CULTURE & ARTS
08/21/2018 08:00 EDT | Updated 08/21/2018 11:09 EDT

Professional Horse Artist Lisa Hanawalt Is Living Her Girlhood Dream

The lead illustrator for "BoJack Horseman" discusses her new graphic novel and her upcoming Netflix show starring Tiffany Haddish and Ali Wong.

Drawn Quarterly

“To start off, I’ll make it clear that I like horses,” 11-year-old Lisa Hanawalt wrote on a sheet of loose-leaf paper beneath the heading “About Me” in 1994.

“I get that,” her teacher commented in the margins with thick, purple ink. 

Lisa wasn’t finished. “I REALLY Like Horses,” she continued. “I Really REALLY like them! Everyone who knows me says it’s more than an obsession. They’re probably right. People make fun of me and call me ‘Horse Poop’ and ‘Lady Horse.’ I just take it as a compliment, or I figure that they must like Horse Poo a lot cause I hear them say it whenever I pass!” 

“I’m also wild about art,” Hanawalt concluded. “I want to be famous for drawing horses someday.” 

“What a wonderful goal!” the teacher scribbled.

Today, 35-year-old Hanawalt has fulfilled that unlikely and specific prophecy. The writer and artist is best known as the lead illustrator on “BoJack Horseman,” an animated Netflix show about a washed-up actor struggling with depression, addiction and fleeting fame in the wilds of Los Angeles. This BoJack is, as his surname suggests, a horse. 

Hanawalt’s televised gem of horse-centric content shattered any assumptions that cartoons can’t make a grown woman cry ― and that stallions cannot rock aviator sunglasses. But it’s not her only contribution to the equestrian canon. This week, she released “Coyote Doggirl,” a graphic novel that puts the traditional Western epic through a fur-house mirror. 

“I wanted to recreate a Western in my own voice, through my own eyes,” Hanawalt told HuffPost earlier this month. “To tell a story about female struggle and female pain from my own perspective.”

Compared to the cowboy tales of yore, Hanawalt’s point of view is less racist, less misogynist, more empathetic toward animals, warier of violence as a mode of problem-solving, and a lot pinker.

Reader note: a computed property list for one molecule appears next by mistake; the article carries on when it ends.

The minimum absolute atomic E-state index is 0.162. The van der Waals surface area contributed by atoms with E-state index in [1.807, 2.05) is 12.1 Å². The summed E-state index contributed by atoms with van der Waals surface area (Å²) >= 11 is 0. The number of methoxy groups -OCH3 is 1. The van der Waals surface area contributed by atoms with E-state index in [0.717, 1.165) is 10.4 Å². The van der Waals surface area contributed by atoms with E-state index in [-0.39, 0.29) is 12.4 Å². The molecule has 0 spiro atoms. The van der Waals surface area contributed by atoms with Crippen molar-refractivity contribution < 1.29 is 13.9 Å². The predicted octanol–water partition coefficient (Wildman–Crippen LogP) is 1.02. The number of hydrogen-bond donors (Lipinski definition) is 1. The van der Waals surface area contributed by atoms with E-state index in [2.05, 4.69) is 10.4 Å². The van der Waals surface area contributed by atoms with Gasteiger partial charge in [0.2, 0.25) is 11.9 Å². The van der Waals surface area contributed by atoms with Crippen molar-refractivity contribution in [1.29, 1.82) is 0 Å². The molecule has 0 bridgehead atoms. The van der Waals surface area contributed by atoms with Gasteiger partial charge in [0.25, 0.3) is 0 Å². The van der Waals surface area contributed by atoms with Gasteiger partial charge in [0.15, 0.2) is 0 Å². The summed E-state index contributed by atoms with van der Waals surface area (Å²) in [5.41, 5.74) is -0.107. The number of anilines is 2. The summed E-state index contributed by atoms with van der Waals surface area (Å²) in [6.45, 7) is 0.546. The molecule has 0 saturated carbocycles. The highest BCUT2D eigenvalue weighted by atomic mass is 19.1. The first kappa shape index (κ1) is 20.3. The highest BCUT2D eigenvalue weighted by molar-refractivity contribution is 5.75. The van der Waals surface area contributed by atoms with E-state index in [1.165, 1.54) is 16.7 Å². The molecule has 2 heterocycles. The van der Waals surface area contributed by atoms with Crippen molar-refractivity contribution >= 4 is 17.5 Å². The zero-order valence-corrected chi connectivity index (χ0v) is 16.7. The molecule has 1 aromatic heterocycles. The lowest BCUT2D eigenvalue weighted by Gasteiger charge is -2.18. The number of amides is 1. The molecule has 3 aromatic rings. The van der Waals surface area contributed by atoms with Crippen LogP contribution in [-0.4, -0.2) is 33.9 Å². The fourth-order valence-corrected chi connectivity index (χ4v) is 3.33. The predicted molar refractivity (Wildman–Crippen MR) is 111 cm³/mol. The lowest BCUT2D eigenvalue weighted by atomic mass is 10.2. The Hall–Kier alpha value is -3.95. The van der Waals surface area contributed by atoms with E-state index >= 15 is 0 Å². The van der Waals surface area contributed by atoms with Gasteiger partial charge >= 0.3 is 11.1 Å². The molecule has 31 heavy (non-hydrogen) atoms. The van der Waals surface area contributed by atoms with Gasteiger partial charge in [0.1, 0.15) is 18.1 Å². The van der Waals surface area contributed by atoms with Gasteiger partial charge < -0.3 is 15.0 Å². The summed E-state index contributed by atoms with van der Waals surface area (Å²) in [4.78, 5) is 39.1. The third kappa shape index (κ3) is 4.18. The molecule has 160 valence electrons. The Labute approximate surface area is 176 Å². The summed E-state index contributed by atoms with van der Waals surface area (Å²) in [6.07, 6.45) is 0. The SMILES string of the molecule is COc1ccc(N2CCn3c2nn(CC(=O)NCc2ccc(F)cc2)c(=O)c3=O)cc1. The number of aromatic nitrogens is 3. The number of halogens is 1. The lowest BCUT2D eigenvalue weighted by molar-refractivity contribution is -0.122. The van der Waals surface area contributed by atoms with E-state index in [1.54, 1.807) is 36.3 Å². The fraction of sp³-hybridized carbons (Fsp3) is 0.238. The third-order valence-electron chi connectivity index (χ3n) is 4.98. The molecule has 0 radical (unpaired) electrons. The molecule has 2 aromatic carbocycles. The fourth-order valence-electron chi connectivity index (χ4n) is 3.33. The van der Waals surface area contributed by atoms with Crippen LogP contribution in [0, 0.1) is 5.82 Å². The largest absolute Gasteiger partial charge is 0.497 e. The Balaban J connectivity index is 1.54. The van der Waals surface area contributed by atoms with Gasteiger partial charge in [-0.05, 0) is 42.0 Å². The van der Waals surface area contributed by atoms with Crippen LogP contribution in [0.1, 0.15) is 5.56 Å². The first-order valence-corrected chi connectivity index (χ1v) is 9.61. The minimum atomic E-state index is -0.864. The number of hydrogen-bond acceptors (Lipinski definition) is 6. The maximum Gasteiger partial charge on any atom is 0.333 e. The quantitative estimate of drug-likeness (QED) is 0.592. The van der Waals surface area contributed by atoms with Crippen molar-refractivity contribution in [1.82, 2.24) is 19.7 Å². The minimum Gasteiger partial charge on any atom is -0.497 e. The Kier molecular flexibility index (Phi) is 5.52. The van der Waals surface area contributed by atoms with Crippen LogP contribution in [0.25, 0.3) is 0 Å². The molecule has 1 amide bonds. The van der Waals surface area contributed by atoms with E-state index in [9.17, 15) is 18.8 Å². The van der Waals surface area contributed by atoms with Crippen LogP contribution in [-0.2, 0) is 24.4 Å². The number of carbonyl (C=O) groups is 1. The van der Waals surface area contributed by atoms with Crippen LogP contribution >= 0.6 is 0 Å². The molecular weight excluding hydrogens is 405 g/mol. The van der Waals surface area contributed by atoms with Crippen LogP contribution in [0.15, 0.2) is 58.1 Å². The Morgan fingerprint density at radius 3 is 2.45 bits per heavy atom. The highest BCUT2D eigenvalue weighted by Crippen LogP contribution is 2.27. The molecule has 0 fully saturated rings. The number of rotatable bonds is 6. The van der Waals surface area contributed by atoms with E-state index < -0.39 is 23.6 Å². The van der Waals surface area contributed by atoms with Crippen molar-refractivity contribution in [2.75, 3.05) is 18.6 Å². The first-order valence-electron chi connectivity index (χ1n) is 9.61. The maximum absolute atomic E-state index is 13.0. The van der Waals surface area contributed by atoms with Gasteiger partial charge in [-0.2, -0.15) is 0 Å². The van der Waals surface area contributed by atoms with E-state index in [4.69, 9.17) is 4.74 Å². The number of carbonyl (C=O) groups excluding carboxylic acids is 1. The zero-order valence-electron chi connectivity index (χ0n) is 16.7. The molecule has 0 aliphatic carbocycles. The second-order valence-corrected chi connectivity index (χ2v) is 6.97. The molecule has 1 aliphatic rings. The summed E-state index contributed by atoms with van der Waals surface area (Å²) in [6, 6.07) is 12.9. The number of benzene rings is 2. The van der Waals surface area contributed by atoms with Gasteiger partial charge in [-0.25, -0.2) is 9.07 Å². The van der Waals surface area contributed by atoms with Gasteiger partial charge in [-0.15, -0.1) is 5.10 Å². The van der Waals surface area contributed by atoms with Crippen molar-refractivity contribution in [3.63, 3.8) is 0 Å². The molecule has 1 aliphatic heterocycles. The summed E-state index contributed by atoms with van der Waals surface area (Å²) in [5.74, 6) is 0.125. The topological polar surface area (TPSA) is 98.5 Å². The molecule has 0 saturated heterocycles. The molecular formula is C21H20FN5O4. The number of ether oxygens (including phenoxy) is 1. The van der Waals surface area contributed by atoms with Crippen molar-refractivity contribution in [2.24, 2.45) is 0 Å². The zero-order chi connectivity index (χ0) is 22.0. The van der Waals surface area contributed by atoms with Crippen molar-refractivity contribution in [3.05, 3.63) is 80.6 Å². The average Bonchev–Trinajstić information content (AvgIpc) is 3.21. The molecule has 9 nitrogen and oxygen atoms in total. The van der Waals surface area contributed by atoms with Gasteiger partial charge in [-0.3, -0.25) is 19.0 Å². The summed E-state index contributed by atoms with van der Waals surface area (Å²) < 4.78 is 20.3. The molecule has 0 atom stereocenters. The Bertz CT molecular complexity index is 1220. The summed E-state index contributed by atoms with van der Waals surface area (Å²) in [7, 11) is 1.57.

The story’s plucky heroine is a hot pink coyote-dog-girl hybrid with a great sense of fashion, a deranged sense of humor and a lone wolf mentality. She is a humanoid canine ― the kind who walks, talks and creates leather crop tops from scratch ― while her beloved horse Red has the communication abilities of, well, a straight-up horse.

“The dog characters are stand-ins for humans, so they talk and think like people,” Hanawalt explained. “The horses are just horses.”

On the open road, Doggirl engages her equestrian companion in one-sided conversations.

“Does the pressure of the bit in your mouth feel good?” Doggirl asks, her tongue flopped out of her mouth in excitement. “I wonder.” 

In the next frame, she’s slumped atop her noble steed, asking, “Do you really love me or am I just all you have?”

The exchanges resemble the asymmetrical interrogations humans so often have with their pets. (Do you like me? Are you happy? What’s going on in there?!)

That’s the magic of Hanawalt’s anthropomorphized worlds: Their bonkers imagery and relatable banter ricochet off one another to yield an adult fantasyland at once chimerical and comfortable.

Drawn Quarterly

Doggirl’s relationship with Red echoes Hanawalt’s own experiences interacting with horses. “I think horses are magical and intuitive and amazing,” she said. “But at the same time, sometimes they’re just big, dumb animals.”

As much a tribute to Westerns like “Dances with Wolves” and “True Grit,” “Coyote Doggirl” is a love letter to horses of all breeds, colors and speaking capabilities. Hanawalt has felt an inexplicable love for the creatures since she started taking horseback riding lessons at 8 years old.